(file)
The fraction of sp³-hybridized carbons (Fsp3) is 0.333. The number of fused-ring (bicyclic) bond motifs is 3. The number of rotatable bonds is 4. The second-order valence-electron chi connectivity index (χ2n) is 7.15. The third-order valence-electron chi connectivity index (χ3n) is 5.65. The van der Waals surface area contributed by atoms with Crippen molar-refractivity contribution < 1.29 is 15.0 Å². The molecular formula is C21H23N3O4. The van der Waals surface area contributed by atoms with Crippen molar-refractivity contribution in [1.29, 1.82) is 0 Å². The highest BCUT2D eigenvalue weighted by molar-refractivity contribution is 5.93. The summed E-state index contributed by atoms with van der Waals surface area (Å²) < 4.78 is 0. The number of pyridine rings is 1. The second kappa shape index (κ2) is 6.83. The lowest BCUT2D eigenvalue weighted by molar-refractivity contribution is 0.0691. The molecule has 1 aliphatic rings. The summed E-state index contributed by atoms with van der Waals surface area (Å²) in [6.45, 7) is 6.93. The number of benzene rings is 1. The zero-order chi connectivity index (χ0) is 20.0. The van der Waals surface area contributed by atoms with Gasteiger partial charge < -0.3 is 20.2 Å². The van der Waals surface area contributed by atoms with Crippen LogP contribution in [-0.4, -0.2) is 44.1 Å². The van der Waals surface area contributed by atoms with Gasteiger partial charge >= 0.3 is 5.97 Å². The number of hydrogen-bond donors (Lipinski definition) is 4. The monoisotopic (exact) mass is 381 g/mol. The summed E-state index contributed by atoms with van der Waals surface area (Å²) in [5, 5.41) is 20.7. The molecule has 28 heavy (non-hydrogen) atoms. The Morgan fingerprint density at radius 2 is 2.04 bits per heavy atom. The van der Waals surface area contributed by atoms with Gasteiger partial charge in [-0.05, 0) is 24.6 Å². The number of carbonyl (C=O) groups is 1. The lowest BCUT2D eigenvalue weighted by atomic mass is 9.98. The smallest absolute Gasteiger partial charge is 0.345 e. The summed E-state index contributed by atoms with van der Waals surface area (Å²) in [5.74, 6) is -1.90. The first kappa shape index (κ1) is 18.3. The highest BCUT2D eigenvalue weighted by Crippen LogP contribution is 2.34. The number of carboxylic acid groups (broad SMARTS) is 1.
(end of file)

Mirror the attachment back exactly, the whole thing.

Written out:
The fraction of sp³-hybridized carbons (Fsp3) is 0.333. The number of fused-ring (bicyclic) bond motifs is 3. The number of rotatable bonds is 4. The second-order valence-electron chi connectivity index (χ2n) is 7.15. The third-order valence-electron chi connectivity index (χ3n) is 5.65. The van der Waals surface area contributed by atoms with Crippen molar-refractivity contribution < 1.29 is 15.0 Å². The molecular formula is C21H23N3O4. The van der Waals surface area contributed by atoms with Crippen molar-refractivity contribution in [1.29, 1.82) is 0 Å². The highest BCUT2D eigenvalue weighted by molar-refractivity contribution is 5.93. The summed E-state index contributed by atoms with van der Waals surface area (Å²) < 4.78 is 0. The number of pyridine rings is 1. The second kappa shape index (κ2) is 6.83. The lowest BCUT2D eigenvalue weighted by molar-refractivity contribution is 0.0691. The molecule has 1 aliphatic rings. The summed E-state index contributed by atoms with van der Waals surface area (Å²) in [6.45, 7) is 6.93. The number of benzene rings is 1. The zero-order chi connectivity index (χ0) is 20.0. The van der Waals surface area contributed by atoms with Gasteiger partial charge < -0.3 is 20.2 Å². The van der Waals surface area contributed by atoms with Crippen LogP contribution in [-0.4, -0.2) is 44.1 Å². The van der Waals surface area contributed by atoms with Gasteiger partial charge >= 0.3 is 5.97 Å². The number of hydrogen-bond donors (Lipinski definition) is 4. The monoisotopic (exact) mass is 381 g/mol. The summed E-state index contributed by atoms with van der Waals surface area (Å²) in [5, 5.41) is 20.7. The molecule has 28 heavy (non-hydrogen) atoms. The Morgan fingerprint density at radius 2 is 2.04 bits per heavy atom. The van der Waals surface area contributed by atoms with Gasteiger partial charge in [-0.05, 0) is 24.6 Å². The number of carbonyl (C=O) groups is 1. The lowest BCUT2D eigenvalue weighted by atomic mass is 9.98. The smallest absolute Gasteiger partial charge is 0.345 e. The summed E-state index contributed by atoms with van der Waals surface area (Å²) in [5.74, 6) is -1.90. The first kappa shape index (κ1) is 18.3. The highest BCUT2D eigenvalue weighted by Crippen LogP contribution is 2.34. The number of carboxylic acid groups (broad SMARTS) is 1.